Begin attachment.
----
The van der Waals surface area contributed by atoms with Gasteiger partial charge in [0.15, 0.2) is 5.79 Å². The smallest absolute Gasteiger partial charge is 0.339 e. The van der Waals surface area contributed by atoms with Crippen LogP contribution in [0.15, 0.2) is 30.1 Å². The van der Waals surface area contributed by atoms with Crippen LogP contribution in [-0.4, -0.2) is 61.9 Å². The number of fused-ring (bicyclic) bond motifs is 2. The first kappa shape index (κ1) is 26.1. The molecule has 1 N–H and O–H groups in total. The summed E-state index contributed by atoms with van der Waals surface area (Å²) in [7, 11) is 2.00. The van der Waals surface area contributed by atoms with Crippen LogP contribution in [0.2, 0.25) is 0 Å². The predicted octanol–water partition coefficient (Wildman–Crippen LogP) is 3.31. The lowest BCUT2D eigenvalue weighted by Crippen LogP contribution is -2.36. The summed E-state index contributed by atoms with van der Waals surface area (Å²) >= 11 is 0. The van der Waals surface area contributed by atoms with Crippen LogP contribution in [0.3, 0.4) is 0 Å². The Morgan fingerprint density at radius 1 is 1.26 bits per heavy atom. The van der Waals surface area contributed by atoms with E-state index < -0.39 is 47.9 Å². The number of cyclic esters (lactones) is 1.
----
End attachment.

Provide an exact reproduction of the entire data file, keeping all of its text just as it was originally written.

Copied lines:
The van der Waals surface area contributed by atoms with Gasteiger partial charge in [0.15, 0.2) is 5.79 Å². The smallest absolute Gasteiger partial charge is 0.339 e. The van der Waals surface area contributed by atoms with Crippen LogP contribution in [0.15, 0.2) is 30.1 Å². The van der Waals surface area contributed by atoms with Crippen LogP contribution in [-0.4, -0.2) is 61.9 Å². The number of fused-ring (bicyclic) bond motifs is 2. The first kappa shape index (κ1) is 26.1. The molecule has 1 N–H and O–H groups in total. The summed E-state index contributed by atoms with van der Waals surface area (Å²) in [7, 11) is 2.00. The van der Waals surface area contributed by atoms with Crippen LogP contribution in [0.2, 0.25) is 0 Å². The predicted octanol–water partition coefficient (Wildman–Crippen LogP) is 3.31. The lowest BCUT2D eigenvalue weighted by Crippen LogP contribution is -2.36. The summed E-state index contributed by atoms with van der Waals surface area (Å²) >= 11 is 0. The van der Waals surface area contributed by atoms with Crippen LogP contribution in [0.3, 0.4) is 0 Å². The Morgan fingerprint density at radius 1 is 1.26 bits per heavy atom. The van der Waals surface area contributed by atoms with E-state index < -0.39 is 47.9 Å². The number of cyclic esters (lactones) is 1.